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How do you know when a path-finding algorithm is really needed?

There are contexts, where you just want to improve AI navigation to avoid an object, like a space -ship that won't crash on a planet or a car that already knows where to steer, but needs small corrections to avoid a road bump.

As I've seen on similar posts, the obvious solution is to implement some path-finding algorithm, most likely like A*, and let your AI-controlled object to navigate through the path.

Now, I have the necessary skills to implement a path-finding algorithm, and I'm not being lazy here, but I'm still a bit skeptical on if this is really needed. I have the impression that path-finding is appropriate to navigate through a maze, or picking a path when there are many alternatives. But in obstacle avoidance, when you do know the path, but need to make slight corrections, is path finding really necessary? Even when the obstacles are too sparse or small ?

I mean, in real life, when you're driving and notice a bump on the road, you will just have to pick between steering a bit on the left (and have the bump on your right side) or the other way around. You will not consider stopping, or going backwards. A path finding would be appropriate when you need to pick a route through the city, right ?

So, are there any other methods to help AI navigation, except path-finding? And if there are, how do you know when path-fining is the appropriate algorithm ?

Thanks for any thoughts

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I would say nop: red3d.com/cwr/steer –  nathan Oct 20 '13 at 13:46
    
steering is a form of pathfinding, I think this question should be phrased "Do I need A* for pathfinding"... –  BlueRaja - Danny Pflughoeft Oct 20 '13 at 17:33
    
@BlueRaja I disagree, path finding != obstacle ovoiding. But that's your opinion, and I asked for any thoughts, so.. thanx! –  yannicuLar Oct 20 '13 at 17:43

1 Answer 1

up vote 9 down vote accepted

No.

There are a few levels of navigation available to you. In order of complexity, the choices go something like:

  1. Scripted movement. All the movements are pre-programmed. Characters follow pre-defined paths, simply updating their position to make them move along a path.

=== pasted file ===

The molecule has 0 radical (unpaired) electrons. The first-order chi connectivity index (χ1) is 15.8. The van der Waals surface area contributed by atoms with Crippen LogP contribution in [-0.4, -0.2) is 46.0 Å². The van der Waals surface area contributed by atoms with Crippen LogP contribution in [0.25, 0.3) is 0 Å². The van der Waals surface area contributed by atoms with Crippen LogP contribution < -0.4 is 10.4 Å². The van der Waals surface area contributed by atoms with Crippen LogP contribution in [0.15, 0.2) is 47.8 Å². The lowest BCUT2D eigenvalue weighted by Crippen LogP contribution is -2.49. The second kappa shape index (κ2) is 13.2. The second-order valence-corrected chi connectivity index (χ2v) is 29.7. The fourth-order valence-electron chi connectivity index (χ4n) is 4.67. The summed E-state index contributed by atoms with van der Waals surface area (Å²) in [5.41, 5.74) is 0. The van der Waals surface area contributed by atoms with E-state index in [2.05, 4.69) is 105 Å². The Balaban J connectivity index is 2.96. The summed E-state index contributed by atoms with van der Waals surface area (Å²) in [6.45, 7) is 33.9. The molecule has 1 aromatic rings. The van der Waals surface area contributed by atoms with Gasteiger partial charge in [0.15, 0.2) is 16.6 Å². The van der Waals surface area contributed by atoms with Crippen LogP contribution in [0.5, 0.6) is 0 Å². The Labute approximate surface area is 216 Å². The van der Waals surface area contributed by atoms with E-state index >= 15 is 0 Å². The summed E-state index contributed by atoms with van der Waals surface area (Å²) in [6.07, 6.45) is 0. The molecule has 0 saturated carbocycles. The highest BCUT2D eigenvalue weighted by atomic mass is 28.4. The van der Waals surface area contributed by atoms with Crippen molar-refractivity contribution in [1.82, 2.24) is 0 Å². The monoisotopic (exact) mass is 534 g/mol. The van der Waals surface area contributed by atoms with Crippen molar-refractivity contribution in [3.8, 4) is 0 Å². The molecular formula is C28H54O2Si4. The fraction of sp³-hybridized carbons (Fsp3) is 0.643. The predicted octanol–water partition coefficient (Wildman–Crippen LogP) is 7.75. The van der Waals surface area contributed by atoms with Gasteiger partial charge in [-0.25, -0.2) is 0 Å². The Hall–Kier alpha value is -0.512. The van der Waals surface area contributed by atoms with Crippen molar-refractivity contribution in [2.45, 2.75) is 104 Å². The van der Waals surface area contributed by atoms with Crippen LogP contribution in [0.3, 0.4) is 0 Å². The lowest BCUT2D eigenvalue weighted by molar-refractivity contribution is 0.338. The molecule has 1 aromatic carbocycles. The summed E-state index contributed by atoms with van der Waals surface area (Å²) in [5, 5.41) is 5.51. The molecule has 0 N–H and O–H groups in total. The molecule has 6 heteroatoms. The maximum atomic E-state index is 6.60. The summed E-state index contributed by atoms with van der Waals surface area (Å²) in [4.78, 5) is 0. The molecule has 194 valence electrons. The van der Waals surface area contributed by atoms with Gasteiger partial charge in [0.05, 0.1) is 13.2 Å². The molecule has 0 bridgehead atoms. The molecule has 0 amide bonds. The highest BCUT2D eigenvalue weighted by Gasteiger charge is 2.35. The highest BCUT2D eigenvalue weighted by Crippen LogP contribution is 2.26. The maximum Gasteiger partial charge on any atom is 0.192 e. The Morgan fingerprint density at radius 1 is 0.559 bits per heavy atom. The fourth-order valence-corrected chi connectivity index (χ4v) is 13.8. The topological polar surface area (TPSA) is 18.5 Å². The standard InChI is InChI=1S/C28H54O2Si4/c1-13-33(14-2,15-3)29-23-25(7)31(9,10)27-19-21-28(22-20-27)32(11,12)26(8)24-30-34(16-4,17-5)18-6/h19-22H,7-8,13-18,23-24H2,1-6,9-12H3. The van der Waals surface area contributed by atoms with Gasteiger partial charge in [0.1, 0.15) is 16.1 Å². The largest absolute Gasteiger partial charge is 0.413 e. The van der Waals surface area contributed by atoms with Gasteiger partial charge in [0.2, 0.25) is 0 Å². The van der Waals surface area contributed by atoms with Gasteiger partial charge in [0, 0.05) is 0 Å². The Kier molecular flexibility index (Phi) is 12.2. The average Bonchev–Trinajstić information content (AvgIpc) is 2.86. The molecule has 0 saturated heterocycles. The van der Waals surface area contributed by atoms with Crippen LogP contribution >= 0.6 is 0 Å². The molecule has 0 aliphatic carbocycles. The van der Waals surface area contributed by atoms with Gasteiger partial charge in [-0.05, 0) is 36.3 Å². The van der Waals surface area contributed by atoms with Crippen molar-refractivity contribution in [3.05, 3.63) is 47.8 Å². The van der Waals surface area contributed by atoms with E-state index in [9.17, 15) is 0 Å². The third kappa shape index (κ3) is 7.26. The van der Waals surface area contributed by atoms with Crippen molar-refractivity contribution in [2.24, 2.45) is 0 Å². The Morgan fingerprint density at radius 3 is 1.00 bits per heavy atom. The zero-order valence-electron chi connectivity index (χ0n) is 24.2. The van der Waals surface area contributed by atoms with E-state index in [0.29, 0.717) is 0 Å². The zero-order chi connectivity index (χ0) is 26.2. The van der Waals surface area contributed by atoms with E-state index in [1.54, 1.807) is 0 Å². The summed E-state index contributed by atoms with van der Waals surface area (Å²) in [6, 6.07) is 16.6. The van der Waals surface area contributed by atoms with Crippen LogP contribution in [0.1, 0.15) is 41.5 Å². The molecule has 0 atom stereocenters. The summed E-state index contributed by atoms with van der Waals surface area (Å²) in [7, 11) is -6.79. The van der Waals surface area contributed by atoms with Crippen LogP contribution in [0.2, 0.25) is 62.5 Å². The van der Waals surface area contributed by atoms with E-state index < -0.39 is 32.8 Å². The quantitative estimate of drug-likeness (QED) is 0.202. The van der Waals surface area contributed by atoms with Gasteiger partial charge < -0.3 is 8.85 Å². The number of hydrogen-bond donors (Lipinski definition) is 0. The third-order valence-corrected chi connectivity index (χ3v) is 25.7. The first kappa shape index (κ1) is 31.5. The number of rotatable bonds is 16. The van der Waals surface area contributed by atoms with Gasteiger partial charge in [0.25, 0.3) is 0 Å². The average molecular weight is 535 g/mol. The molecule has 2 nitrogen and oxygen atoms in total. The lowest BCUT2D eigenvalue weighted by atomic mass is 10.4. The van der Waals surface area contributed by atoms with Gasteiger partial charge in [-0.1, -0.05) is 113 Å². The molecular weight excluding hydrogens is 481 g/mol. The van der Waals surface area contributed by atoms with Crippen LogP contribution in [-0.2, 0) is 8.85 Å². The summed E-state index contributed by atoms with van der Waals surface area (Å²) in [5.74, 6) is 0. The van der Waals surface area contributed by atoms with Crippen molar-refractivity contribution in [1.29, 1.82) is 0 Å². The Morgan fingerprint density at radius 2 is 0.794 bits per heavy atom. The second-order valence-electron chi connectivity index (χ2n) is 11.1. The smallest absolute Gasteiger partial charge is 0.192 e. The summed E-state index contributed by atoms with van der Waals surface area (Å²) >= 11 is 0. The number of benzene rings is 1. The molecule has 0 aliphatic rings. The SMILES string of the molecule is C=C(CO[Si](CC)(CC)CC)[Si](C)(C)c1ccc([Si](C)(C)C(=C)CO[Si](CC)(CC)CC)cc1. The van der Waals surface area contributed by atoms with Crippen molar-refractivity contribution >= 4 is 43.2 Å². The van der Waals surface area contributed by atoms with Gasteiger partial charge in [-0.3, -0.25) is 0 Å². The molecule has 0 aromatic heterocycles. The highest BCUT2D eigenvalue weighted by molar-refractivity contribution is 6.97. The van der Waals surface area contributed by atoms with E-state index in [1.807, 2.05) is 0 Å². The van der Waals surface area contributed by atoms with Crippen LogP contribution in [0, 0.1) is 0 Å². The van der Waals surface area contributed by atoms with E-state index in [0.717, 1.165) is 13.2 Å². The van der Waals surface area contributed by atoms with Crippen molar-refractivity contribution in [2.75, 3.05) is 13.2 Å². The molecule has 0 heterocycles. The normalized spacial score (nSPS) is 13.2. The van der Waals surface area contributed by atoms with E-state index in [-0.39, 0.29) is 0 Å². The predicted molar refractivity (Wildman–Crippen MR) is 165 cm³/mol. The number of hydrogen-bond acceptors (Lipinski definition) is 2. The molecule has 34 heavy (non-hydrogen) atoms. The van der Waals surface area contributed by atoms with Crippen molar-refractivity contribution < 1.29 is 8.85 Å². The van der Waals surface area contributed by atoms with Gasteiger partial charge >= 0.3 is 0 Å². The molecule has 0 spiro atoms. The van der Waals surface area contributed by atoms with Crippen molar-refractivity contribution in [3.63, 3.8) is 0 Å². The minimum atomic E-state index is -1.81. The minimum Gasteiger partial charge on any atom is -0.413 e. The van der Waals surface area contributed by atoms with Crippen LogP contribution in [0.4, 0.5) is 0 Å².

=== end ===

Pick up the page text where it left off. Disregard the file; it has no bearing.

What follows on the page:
2. Random changes. Characters continue moving forward, and at random intervals turn left or right. Collision detection and response still have a factor here, but it only keeps the character from walking through walls, not avoiding obstacles.
  3. Simple steering. When an object is detected ahead of the character, it randomly chooses between a right or left turn. There are two forms of this:
    1. Turn when colliding with the object. This is the easier form, since it can use the existing collision detection and response code to add some steering.
    2. Turn before colliding with the object. This is a little more advanced where the characters need to test the position where they're going to be soon. When an obstacle is detected in that forward position, the character turns (hopefully avoiding a collision altogether).
  4. Steering. More advanced steering. This type uses the "checking in front" type of avoidance. It will decide a direction to turn based on a various factors. It can use a ray cast to determine the normal of the collision that's about to happen. With that normal, we can get a slightly better idea of which way to turn. For example, when approaching a wall like this: enter image description here
    It makes a lot more sense to turn right instead of left.
  5. Advanced Steering. The most advanced steering. This type uses multiple probes to detect obstacles ahead and in multiple directions. This gives us the most information when deciding how to turn, and how much to turn to avoid an object. In this way we can just make slight adjustments to avoid collisions.

As Nathan linked in his comment, the red3D article on steering is one of the best around. Their demos show some of the features you'd want to implement, including an example of advanced obstacle avoidance:

enter image description here

There are also a number of questions and answers about the topic on this site. Some good search terms would be: Steering and Boids.

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Thank you for a very helpful and detailed answer –  yannicuLar Oct 20 '13 at 17:39

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